Appellant claims that a victim's punishment recommendation in a PSI violates limitations upon opinion testimony recognized in Sattiewhite v. State. In that case, we held that an expert witness could not testify on the matter of what punishment should be assessed. (15) To do so would violate Texas Rule of Evidence 702 (16) because the expert in that case was not shown to be qualified to testify and because the subject was not one upon which the aid of an expert's opinion would be of assistance to the jury. (17) Our analysis in Sattiewhite, then, focused specifically on the unsuitability of expert testimony on the issue of appropriate punishment. We concluded that such testimony would escalate into a "battle of the experts." (18) Sattiewhite does not address, even peripherally, the propriety of including in a PSI the opinion of the crime victim.
Moreover, the issue in Sattiewhite was whether certain testimony was admissible under the Texas Rules of Evidence. The issue here is what may properly be included in a PSI. In Brown v. State, we held that the PSI statute authorized the trial court to consider information in the PSI that was hearsay. (19) To hold otherwise, we maintained, would be "to deny the obvious purpose of the statute." (20) Other cases have held that a PSI may contain - and a trial court may consider - evidence that could not have been introduced at the punishment stage of trial due to its subject matter, such as an arrest record or a pending indictment. (21) Because, generally, the rules of evidence do not apply to the contents of a PSI, Sattiewhite is inapposite. (22)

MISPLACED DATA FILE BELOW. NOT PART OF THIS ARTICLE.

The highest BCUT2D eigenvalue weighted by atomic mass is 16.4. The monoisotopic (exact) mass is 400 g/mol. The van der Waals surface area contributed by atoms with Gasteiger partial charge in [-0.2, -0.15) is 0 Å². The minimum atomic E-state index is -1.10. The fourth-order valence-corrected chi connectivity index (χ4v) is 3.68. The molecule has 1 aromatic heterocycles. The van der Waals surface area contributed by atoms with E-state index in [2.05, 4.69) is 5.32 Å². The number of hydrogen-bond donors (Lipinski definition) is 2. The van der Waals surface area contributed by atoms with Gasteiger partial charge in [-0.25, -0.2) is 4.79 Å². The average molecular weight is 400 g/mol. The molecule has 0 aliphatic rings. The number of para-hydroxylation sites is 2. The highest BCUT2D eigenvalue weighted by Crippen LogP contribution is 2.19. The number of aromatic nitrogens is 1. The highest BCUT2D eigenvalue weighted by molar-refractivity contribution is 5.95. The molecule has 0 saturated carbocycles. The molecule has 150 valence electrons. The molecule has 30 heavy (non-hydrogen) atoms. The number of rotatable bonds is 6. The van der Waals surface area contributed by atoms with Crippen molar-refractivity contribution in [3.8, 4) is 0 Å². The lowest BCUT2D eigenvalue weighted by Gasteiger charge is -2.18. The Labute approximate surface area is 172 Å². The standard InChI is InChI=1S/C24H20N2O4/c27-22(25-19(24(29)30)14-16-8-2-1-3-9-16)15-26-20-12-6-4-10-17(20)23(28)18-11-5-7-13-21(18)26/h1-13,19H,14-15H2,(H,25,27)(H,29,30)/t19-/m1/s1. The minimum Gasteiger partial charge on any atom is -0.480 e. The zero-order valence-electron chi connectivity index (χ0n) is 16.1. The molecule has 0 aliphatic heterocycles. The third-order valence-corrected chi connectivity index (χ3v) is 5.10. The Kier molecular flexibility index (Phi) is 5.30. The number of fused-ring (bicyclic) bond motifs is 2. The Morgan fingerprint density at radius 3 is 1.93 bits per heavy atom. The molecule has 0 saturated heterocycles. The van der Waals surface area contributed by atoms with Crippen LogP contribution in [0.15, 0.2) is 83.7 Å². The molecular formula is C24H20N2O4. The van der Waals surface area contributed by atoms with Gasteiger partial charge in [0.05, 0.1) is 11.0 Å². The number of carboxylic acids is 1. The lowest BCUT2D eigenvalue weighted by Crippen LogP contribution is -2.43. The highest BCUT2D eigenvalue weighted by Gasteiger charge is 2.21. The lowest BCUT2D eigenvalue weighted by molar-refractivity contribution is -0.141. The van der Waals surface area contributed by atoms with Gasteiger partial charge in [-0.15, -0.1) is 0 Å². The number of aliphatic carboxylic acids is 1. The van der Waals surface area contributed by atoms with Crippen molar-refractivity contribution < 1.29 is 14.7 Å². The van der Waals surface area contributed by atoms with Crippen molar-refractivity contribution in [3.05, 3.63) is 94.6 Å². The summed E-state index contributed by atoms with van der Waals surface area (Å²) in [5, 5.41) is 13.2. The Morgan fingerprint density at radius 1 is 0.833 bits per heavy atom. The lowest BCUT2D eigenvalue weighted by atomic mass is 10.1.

Appellant next contends that we should heed former Presiding Judge Onion's cautions concerning the limited purpose for which a PSI should be used. Appellant quotes Presiding Judge Onion for the proposition that certain types of evidence available in a PSI should not be considered in assessing punishment:
If there be a presentence report, it should be used to determine the question of granting probation alone. This would avoid any argument that in assessing punishment the court took into consideration arrest reports not resulting in final convictions, extraneous offenses, hearsay, rumors, etc., which frequently find their way into pre-sentence reports and which should not be used in determining punishment. (23)